Hi, my body corporate and trustees want me as chairman. We have a large complex of 37 units let to tenants and occupied by owners. I would like to know the legal ramifications of being chairman or a trustee. Can one be sued in one’s personal capacity by an owner or tenant, and what responsibility does one have to staff like gardeners? We have a caretaker and a managing agent. – Mike
Hi Mike, as a point of departure, it is important to note that a chairperson does not have any more powers than that of a trustee. The main roll of a chairperson is to conduct all meetings of the body corporate, and to give the casting vote where there is a stalemate of vote.
That being said, the duties owed by the chairperson to a body corporate are essentially the same as that of the trustees.
The Sectional Titles Act No. 95 of 1986 (STA) deals with the fiduciary duties of the trustees to a body corporate under Section 40. The term ‘Fiduciary Relationship’ implies that a trustee shall in relation to the body corporate act honestly and in utmost good faith. In this regard it is most notable that a trustee may not receive any personal economic benefit by reason of his/her office, and may be liable in his/her personal capacity to the body corporate for any loss suffered by it arising out of the trustee’s mala fide or grossly negligent act/omission, or in respect of any economic benefit derived by the trustee by reason thereof.
The Regulations in terms of the aforementioned act deal more extensively with the duties of trustees, including inter alia insurance of common property, and of each unit (excluding the owner’s interest therein); the trustees’ duty to compile an expected income and expenditure report for the financial year, and to levy and collect contributions from members in this regard; to keep a record of the rules applicable to the body corporate; to make decisions in regards to improvements to the common property; to keep detailed accounting records of the financial position of the body corporate; as well as the statutory audit requirements applicable to body corporate.
The more recent Sectional Titles Schemes Management Act No. 8 of 2011 does not repeal the provisions of the STA except insofar as the provisions of the old act are inconsistent with the new act. In this regard, Section 8 of the new act, dealing with the fiduciary duties owed by the trustees to the body corporate echo that of Section 40 of the old act.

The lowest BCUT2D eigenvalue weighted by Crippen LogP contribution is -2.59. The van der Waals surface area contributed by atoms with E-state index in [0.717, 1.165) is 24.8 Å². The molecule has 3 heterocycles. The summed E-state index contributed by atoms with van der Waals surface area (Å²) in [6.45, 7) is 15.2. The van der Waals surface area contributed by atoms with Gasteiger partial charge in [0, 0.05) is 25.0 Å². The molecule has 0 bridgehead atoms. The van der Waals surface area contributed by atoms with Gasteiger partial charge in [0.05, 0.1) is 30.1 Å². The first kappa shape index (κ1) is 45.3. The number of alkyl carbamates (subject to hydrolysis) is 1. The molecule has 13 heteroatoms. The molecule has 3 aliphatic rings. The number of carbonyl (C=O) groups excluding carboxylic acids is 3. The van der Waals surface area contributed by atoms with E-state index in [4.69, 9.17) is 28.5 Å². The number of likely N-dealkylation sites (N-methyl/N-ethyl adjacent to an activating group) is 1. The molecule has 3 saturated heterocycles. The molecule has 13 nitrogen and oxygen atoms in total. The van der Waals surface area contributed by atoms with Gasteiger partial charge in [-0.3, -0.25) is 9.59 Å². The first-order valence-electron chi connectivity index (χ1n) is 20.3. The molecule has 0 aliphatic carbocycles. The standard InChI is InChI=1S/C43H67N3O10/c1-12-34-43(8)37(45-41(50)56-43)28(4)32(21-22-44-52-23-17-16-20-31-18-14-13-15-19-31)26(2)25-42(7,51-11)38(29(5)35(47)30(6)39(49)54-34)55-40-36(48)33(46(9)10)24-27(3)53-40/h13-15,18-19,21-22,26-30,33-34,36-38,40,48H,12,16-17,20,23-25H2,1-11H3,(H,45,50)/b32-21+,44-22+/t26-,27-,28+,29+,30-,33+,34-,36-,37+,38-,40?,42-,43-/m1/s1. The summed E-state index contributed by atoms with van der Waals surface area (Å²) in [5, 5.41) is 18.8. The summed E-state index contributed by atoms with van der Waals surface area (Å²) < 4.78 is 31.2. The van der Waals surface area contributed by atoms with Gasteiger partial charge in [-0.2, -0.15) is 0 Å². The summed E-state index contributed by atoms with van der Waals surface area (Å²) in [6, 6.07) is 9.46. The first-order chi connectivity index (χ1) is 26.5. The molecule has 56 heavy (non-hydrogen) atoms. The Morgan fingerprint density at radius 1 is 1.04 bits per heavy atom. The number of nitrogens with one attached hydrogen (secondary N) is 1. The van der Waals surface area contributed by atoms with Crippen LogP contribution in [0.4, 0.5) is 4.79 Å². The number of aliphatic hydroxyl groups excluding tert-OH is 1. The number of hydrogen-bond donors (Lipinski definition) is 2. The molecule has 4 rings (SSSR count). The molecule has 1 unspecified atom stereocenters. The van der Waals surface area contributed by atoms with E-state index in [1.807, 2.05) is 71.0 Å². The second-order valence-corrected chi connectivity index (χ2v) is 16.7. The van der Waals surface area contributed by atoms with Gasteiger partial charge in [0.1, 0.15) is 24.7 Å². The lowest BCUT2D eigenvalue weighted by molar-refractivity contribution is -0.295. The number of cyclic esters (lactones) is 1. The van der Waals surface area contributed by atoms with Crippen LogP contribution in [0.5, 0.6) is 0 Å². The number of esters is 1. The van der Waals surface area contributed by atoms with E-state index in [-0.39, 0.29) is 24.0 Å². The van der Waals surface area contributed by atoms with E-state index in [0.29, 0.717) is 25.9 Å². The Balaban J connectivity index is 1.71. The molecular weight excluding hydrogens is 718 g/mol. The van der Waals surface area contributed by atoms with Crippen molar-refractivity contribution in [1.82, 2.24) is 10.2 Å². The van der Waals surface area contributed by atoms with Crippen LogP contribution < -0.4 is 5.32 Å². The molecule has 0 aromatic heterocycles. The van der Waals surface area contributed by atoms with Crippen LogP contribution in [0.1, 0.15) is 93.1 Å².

The Regulations to the new act deal extensively with the election, and disqualification of trustees and chairpersons alike.
It is by reason of the cumbersome statutory duties placed on the trustees of a body corporate that the many bodies corporate will resolve to appoint a managing agent (who may not be a body corporate member) to control, administer and manage the common property, as well as the statutory and general obligations of the body corporate.
One should, however, not be quick to shy away from election as a trustee or chairperson where the individual is in a position to take on the job, by reason of the onerous statutory duties or potential personal liability. As long as a trustee understands the scope of his/her duty owed to the body corporate, acts honestly and in good faith, there can be little to no risk of personal liability, and the reward will be a successful well managed and financially viable scheme.
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Who is Claire Laurent?
Claire Laurent, candidate attorney at SSLR, obtained her LLB degree from the University of Pretoria in 2014, and due to her academic achievements she was placed on the Dean’s Merits List during 2013 as well as 2014. She joined SSLR during January 2015, and is currently completing her articles at the firm.
She has been placed in SSLR’s residential property department, and finds great joy in assisting landlords with all residential-related disputes, including the drafting of demand and cancellation letters, instituting eviction proceedings and rental recovery.